Shout! Factory just released its second DVD pulled from Glen Campbell's 1969-1972 TV variety show, after last year's Christmas Specials disc. Titled The Glen Campbell Goodtime Hour: Country Special, it's surely a treat for fans of classic country music. Originally aired on January 11, 1972, this episode is packed to the gills with stars, which makes for a briskly paced show with little in the way of musical filler. The Hee Haw-style comic interludes, however, are usually less successful -- but fortunately, they're short.
Campbell is a clean-cut, charming presence throughout, with a smooth voice to sell whatever song he's singing. He opens and closes the hour with a few solo performances, and then joins in with his guests for more music and comedy sketches. He duets with Johnny Cash on "Folsom Prison Blues," with Merle Haggard on "Carolyn," and with Jerry Reed on "Born to Lose." He also finds himself goofily pursued by Hee Haw cut-up Minnie Pearl, gets stuck playing straight man to Mel Tillis, whose speech impediment is played for fairly clever laughs, and also indulges in some "Pickin' and Grinnin'" with Buck Owens.
Most of the guests also get a solo song to themselves. Johnny Cash sings a straightfaced Jerry Reed number, "A Thing Called Love," and then brings up his wife June Carter for a fun rendition of their single "No Need to Worry." Reed himself goes for giggles during his solo spot with the nicotine addict's lament, "Another Puff." Buck Owens and his Buckaroos perform a lovely ballad, "I'll Still Be Waiting For You." Freddie Hart offers his breakout no. 1 hit "Easy Loving," although oddly, he is the only performer in the episode who is clearly lip-syncing. Well, show regulars The Mike Curb Congregation lip-sync too, but their white-bread version of Hank Williams's "I Saw the Light" is mostly just backdrop for some supremely kitschy dance choreography. Merle Haggard nearly steals the show with his spot-on impersonations of fellow guests Buck Owens and Johnny Cash, as well as a few other country legends.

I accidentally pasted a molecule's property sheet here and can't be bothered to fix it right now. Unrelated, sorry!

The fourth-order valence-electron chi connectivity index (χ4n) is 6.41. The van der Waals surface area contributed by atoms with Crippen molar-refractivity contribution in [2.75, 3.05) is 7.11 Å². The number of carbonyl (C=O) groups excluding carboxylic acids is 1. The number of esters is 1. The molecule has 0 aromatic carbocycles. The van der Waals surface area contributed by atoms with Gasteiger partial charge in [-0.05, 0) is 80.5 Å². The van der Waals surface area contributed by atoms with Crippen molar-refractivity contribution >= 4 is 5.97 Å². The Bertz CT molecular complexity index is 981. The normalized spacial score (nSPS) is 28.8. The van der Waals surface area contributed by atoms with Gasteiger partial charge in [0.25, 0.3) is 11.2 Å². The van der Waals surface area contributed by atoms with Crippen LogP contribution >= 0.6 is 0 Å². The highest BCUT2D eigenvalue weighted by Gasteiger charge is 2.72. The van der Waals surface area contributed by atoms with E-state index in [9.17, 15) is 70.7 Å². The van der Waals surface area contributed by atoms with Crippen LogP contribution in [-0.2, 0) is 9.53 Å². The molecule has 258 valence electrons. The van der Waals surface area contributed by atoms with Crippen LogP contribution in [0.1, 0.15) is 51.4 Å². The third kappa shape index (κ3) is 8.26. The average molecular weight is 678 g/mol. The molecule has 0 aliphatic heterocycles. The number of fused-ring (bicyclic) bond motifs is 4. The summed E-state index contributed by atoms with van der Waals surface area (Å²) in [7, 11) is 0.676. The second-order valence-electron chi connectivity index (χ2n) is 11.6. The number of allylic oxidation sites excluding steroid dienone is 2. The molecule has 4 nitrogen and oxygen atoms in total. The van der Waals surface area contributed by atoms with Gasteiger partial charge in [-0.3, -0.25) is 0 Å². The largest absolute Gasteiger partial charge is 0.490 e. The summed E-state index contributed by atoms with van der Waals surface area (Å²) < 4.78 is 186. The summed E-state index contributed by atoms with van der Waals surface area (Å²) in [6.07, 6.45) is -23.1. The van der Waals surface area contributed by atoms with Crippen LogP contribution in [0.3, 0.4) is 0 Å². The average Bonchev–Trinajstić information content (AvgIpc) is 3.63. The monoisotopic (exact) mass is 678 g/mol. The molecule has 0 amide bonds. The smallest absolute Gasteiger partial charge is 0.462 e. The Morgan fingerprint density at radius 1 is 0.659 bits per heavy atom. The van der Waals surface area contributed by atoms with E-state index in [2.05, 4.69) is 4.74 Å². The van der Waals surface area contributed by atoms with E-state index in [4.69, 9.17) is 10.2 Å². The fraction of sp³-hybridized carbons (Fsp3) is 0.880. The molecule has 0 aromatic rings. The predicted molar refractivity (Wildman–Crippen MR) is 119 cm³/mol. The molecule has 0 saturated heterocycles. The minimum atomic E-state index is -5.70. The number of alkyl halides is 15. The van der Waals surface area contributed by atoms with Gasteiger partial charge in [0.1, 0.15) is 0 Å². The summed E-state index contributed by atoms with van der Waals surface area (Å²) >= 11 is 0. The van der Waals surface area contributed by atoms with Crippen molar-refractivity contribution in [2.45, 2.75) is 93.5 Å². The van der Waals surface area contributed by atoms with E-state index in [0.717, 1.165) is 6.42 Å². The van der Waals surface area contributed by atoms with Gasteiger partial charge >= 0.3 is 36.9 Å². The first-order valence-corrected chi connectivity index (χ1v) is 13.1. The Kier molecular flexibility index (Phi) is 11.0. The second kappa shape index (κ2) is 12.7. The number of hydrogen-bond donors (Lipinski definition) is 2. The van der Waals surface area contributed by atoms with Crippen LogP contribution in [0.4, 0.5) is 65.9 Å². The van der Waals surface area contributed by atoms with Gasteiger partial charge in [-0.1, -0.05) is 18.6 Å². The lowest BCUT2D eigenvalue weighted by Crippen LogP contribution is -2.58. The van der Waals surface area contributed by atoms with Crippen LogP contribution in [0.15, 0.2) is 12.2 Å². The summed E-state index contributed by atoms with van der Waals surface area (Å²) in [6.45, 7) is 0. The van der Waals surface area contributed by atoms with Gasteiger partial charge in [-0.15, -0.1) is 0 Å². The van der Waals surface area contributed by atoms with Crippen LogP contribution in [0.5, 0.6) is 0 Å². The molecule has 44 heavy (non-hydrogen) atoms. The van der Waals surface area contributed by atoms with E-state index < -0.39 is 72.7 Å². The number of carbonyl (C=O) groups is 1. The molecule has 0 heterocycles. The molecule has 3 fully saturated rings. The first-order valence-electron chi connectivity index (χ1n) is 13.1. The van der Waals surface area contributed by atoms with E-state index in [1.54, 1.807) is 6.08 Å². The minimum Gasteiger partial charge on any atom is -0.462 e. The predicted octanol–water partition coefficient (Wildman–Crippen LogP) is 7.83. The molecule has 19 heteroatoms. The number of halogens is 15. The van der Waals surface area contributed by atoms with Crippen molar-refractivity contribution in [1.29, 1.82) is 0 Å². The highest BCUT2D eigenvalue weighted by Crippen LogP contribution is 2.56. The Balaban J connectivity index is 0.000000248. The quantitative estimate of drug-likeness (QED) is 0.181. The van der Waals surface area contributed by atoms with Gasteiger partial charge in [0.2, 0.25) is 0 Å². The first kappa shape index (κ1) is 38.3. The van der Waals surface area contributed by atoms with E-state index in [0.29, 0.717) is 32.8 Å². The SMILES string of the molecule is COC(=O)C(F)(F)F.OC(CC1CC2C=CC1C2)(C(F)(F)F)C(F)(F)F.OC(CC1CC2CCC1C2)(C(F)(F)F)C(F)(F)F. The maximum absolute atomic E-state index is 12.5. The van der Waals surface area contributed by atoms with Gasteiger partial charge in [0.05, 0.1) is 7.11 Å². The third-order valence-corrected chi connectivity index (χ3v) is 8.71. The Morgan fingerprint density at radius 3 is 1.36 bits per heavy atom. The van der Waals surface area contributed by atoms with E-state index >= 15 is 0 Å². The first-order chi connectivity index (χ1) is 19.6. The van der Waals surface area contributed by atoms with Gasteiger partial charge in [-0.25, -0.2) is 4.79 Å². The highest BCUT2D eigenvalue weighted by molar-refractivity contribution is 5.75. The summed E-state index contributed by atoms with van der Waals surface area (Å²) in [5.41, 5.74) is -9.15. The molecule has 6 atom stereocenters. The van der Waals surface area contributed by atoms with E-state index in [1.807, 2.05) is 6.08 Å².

At the end of the show, the whole cast gets together to sing a hits medley, including Minnie Pearl, whose less-than-mellifluous contribution to "Oh Lonesome Me" makes her stage-mates cringe. But in a funny way.
This Country Special is not too flashy, not too silly, and it serves up plenty of good music. Of course, it would have been nice to have another episode or two on the disc along with it but, setting that grumble aside, this little ol' hour has much to recommend it. So I do.